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Référence

XXIIème Conférence de l’Académie de la latinité

Mondialisation et différences émergentes

Du 17 au 19 novembre 2010 Rio de Janeiro, Brésil

Académie de la latinité Rio de Janeiro, 2010


© Académie de la latinité Publié par Educam – Editora Universitária Candido Mendes Rua 1º de Março, 101, Sala 26, Centro CEP 20010-010 – Rio de Janeiro – RJ – Brasil

Coordination Editoriale Hamilton Magalhães Neto Révision Anne Marie Davée et Luiz Carlos

Palhares

Couverture Vitor Alcântara Illustration de la Couverture Florão da América (1994-2000)

Peinture acrylique sur des poteries et des plantes, 279 x 260 centímetres. Collection Gilberto Chateaubriand — MAM-RJ. Foto de Murilo Uchôa.

Programmation visuelle Vitor Alcântara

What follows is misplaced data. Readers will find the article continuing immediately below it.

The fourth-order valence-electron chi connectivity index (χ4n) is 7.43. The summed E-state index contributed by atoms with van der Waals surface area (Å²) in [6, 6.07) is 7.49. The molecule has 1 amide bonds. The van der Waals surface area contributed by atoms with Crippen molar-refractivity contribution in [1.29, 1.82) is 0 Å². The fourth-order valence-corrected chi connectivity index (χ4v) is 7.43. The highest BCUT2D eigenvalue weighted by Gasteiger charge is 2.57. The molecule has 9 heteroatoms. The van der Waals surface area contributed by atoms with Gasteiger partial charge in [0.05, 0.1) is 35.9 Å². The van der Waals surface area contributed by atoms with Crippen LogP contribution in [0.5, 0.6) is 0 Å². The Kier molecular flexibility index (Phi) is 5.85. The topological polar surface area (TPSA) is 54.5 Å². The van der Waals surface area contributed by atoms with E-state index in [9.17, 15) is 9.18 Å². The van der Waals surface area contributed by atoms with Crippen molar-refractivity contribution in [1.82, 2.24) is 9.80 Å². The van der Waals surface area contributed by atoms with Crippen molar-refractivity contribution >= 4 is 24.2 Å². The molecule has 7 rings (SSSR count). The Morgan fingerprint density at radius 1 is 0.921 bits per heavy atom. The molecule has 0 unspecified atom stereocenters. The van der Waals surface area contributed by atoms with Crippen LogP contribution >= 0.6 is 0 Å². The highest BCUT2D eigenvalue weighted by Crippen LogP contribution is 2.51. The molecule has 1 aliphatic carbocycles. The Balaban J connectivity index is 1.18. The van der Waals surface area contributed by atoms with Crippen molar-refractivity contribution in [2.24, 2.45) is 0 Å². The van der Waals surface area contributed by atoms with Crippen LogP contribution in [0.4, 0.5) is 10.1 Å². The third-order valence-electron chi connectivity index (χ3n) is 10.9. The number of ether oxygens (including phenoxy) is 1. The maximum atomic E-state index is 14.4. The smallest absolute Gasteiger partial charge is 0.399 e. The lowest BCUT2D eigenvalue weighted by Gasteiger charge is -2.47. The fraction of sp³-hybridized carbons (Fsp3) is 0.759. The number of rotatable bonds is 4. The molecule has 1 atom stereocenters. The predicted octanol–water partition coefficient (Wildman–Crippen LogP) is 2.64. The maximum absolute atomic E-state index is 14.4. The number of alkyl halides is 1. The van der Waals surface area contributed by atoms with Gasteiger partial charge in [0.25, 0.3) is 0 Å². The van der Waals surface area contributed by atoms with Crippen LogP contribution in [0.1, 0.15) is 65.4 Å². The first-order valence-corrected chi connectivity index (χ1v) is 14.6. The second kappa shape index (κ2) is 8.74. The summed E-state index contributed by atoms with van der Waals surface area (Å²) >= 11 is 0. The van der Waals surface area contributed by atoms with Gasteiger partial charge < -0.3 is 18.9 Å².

Académie de la latinité Siège Amérique latine — Secrétariat général Praça XV de Novembro, 101, sala 26, Centro, Rio de Janeiro, Brasil CEP 20010-010 Tél.: (55.21)3543-6498 — Fax (55.21)3543-6501 E-mail: cmendes@candidomendes.edu.br www.alati.com.br


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ommaire

Introduction Mondialisation et différences émergentes Candido Mendes …………......….......................……11

1ère Séance Décentrement de l’Occident et émergences nationales

Deconstructing Singular Modernity: The Modernization of China’s Past and Present Wang Ning ……………...................................…….....23 From the Idea of “Multiple Modernities” to the Idea of “Multiple Democracies” Tong Shijun ……………...................................……...49 L’Acquis historique du “peuple de Lula” Candido Mendes …………….......................…......…69


2ème Séance Diasporas, citoyenneté et exclusion globale